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                             The battle of St. Vincent

By about 3.00pm, Excellent was in close action with San Nicolas which, with foretop mast shot
away, had been in action against Captain. Excellent fired broadsides into San Nicolas and then
made sail to clear ahead. San Nicolas ran foul of San Josef which had suffered the loss of
mizen mast and other damage. Captain was by now almost uncontrollable with her wheel shot
away. At this point her foretop mast fell over the side leaving her in a completely
unmanageable state and with little option but to board the Spanish vessels. Captain opened fire
on the Spanish vessels with her larboard (port) side broadside and then put the helm over and
hooked her larboard cat-head with the starboard quarter of the San Nicolas
Commodore Nelson now ordered the crew to board the San Nicolas, with the San Josef still
held fast on her port side. Nelson himself led the boarders with a cry of, "Westminster Abbey or
Glorious Victory!".
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                                       The battle of St. Vincent
Commodore Nelson now ordered the crew to board the San
Nicolas, with the San Josef still held fast on her port side. Nelson
himself led the boarders with a cry of, "Westminster Abbey or
Glorious Victory!".
Nelson later wrote:
'The soldiers of the 69th, with an alacrity which will ever do them
credit, and Lieutenant Pearson of the same regiment, were almost
the foremost on this service - the first man who jumped into the
enemy's mizen chains was Commander Berry, late my First
Lieutenant (Captain Miller was in the very act of going also, but I
directed him to remain); he was supported from our sprit sail yard,
which hooked in the mizen rigging. A soldier of the 69th Regiment
having broken the upper quarter-gallery window, I jumped in
myself, and was followed by others as fast as possible. I found the
cabin doors fastened, and some Spanish officers fired their pistols:
but having broke open the doors the soldiers fired, and the Spanish
Brigadier fell, as retreating to the quarter-deck. I pushed
immediately onwards for the quarter-deck, where I found
Commander Berry in possession of the poop, and the Spanish
ensign hauling down.
I passed with my people, and Lieutenant Pearson, on the larboard gangway, to the forecastle, where I met two or three Spanish
officers, prisoners to my seamen: they delivered me their swords. A fire of pistols, or muskets, opening from the stern gallery of the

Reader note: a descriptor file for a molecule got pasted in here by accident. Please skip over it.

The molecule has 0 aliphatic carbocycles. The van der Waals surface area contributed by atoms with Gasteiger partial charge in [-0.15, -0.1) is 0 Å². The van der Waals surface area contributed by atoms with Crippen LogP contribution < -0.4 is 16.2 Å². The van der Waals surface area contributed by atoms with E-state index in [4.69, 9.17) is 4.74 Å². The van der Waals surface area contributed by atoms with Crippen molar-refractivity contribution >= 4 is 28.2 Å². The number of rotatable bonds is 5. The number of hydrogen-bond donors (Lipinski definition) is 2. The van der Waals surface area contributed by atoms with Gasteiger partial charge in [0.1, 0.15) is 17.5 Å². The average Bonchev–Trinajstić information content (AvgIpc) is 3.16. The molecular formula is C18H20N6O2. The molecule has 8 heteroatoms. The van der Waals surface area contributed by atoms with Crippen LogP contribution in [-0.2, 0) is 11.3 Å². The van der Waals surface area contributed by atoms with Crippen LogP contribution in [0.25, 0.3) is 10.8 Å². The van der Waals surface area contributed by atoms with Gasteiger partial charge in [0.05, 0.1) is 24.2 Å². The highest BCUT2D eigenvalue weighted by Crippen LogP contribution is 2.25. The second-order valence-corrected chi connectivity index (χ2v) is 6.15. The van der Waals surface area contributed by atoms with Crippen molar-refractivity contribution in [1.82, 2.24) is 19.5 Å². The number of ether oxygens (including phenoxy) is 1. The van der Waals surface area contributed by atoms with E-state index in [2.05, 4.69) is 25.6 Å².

San Josef, I directed the soldiers to fire into her stern; and calling to Captain Miller, ordered him to send more men into the San
Nicolas; and directed my people to board the first-rate, which was done in an instant, Commander Berry assisting me into the main
chains. At this moment a Spanish officers looked over the quarter deck rail, and said they surrendered. From this most welcome
intelligence, it was not long before I was on the quarter deck, where the captain, with a bow, presented me his sword, and said the
admiral was dying of his wounds. I asked him on his honour if the ship was surrendered. He declared she was: on which i gave him
my hand, and desired him to call on his officers and ship's company and tell them of it: which he did - and on the quarter deck of a
Spanish first-rate, extravagant as the story may seem, did I receive the swords of vanquished Spaniards: which as I received, I gave
to William Fearney, one of my bargemen, who put them, with the greatest sang-froid, under his arm.'

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                                 The battle of St. Vincent
Nelson's actions at St. Vincent, capturing two Spanish vessels, was to become known as 'Nelson's
patent bridge for boarding enemy vessels'.
Ships bell of the San Josef, captured at St. Vincent
The surrender and capture of these two Spanish vessels marks the end of the main battle. By
4.00pm the Spanish ship Santissima Trinidad was relieved by two of her escorts and made away
from the scene. Jervis signalled his fleet to cover the prizes and disabled vessels and at 4.15pm
the frigates were directed to take the prizes in tow. At 4.39pm the fleet was ordered to take
station in line astern of Victory. The battle was by now almost over with only some remaining
skirmishing between Britannia, Orion and the departing Spanish covering the Santissima Trinidad
(which was to later serve as the Spanish flagship at Trafalgar [1805]).
The battle ends
Nelson remained on board the captured Spanish ships whilst they were made secure - and was
cheered by the British ships as they passed. He returned to the Captain to thank Captain Miller
and presented him with the sword of the captain of the San Nicolas

 At 5.00pm, Nelson shifted his pennant from the disabled Captain to Irresistible. The Battle of Cape St. Vincent had
 cost the lives of 73 men of the Royal Navy and wounded a further 227 (this figure only includes serious injury).
 Casualties amongst the Spanish ships were far higher - aboard San Nicolas alone 144 were killed. Then, still black
 with smoke and with his uniform in shreds, Nelson went on board Victory where he was received on the quarter-